I will examine these contentions in depth and detail later in this judgment.

Let us proceed to assess the constitutional merit of the State's ex facie 'unequal' service rule favouring in- service harijan employees in a realist socio-legal perspective. But before that, some memorable facts must be stated. The Father of the National adopted, as his fighting faith, the uplift of the bhangi and his assimilation, on equal footing, into Hindu society, and the Constitution, whose principal architect was himself a militant mahar, made social justice a founding faith and built into it humanist provisions to lift the level of the lowly scheduled castes and tribes to make democracy viable and equal for all. Studies in social anthropology tell us how cultural and material suppression has, over the ages, crippled their personality, and current demography says that nearly every fifth Indian is a harijan and his social milieu is steeped in squalour. The conscience of the Constitution found adequate expression on this theme, in Dr. Ambedkar's words of caution and premonition in the Constituent Assembly:

"We must begin by acknowledging first that there is complete absence of two things in Indian society. One of 970 these is equality. On the social plane, we have in India a society based on privilege of graded inequality which means elevation for some and degradation of others. On the economic plane, we have a society in which there are some who have immense wealth as against the many who are living in abject poverty. On the 26th of January, 1950, we are going to enter into a life of contradictions. In politics we will have equality and in social and economic life we will have inequality... We must remove this contradiction at the earliest possible moment, or else those who suffer from inequality will blow up the structure of political democracy which this Assembly has so laboriously built up."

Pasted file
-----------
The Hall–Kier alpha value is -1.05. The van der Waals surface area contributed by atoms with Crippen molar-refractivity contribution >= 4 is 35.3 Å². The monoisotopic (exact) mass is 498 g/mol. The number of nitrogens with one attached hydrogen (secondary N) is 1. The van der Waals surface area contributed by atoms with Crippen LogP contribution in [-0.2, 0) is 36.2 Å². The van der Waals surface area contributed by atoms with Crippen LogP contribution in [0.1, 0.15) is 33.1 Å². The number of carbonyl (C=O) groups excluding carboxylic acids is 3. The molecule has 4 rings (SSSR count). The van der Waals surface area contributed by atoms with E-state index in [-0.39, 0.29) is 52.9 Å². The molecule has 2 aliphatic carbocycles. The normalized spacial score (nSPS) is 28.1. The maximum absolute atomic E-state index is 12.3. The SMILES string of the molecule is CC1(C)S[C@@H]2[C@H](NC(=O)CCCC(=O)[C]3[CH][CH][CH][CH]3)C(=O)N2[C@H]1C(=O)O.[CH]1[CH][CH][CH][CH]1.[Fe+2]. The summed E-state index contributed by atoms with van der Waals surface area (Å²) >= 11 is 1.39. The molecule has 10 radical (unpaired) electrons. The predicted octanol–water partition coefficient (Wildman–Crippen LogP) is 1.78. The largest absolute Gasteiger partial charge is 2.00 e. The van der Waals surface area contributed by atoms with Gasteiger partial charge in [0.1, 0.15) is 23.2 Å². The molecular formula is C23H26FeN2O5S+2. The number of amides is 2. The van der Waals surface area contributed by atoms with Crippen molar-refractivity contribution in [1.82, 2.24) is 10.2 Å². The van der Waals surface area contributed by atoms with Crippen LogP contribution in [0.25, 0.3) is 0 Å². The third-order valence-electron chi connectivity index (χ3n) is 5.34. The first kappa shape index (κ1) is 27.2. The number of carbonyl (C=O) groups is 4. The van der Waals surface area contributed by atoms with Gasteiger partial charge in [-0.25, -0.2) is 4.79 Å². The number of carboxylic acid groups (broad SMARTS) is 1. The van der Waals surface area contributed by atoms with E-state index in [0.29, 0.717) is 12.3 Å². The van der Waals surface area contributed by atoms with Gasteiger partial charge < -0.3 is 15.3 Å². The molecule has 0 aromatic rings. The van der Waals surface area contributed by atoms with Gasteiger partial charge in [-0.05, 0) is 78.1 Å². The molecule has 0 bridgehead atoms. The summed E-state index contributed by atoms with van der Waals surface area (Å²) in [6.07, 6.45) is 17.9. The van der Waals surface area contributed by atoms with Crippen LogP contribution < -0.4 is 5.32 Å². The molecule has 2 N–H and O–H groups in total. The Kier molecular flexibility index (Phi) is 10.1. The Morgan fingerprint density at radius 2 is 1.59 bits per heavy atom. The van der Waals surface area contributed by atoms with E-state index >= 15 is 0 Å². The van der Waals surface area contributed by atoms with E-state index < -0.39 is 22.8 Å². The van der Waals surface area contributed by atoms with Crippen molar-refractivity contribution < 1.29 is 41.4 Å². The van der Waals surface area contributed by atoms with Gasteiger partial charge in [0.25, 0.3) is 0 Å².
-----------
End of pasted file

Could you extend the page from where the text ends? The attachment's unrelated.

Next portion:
(Speeches, Vol. II, pp. 184-187).

Judges may differ in constitutional construction but, without peril of distorting the substance, cannot discard the activism of the equal justice concept in the setting of deep concern for the weaker sections of the community. What I endeavour to emphasize, as I will elaborate later, is that equal justice is an aspect of social justice, the salvation of the very weak and down-trodden, and the methodology for levelling them up to a real, not formal, equality, being the accent.

The Kerala State, the appellant, has statistically shown the yawning gap between what number of posts in Government service harijans are entitled to, population- ratio wise, and the actual number of posts occupied by them. Their 'official' fate is no less ominous elsewhere in India and would have been poorer on the competitive market method of selection unaided by 'reservation'. The case for social equality and economic balance, in terms of employment under the State, cries for more energised administrative effort and a Government that fails to repair this depressed lot, fools the public on harijan welfare. Indeed, an aware mass of humanity, denied justice for generations, will not take it lying down too long but may explode into Dalit Panthers, as did the Black Panthers in another country, -a theme on which Shri Gajendragadkar, a former Chief Justice of India, has laid disturbing stress in two Memorial Lectures delivered recently. Jurists must listen to real life and, theory apart, must be alert enough to read the writing on the wall ! Where the rule of law bars the doors of collective justice, the crushed class will seek hope in the streets! The architects of our Constitution were not unfamiliar with direct action where basic justice was long withheld and conceived of 'equal opportunity' as inclusive of equalising opportunity. Only a clinical study of organic law will yield correct diagnostic results.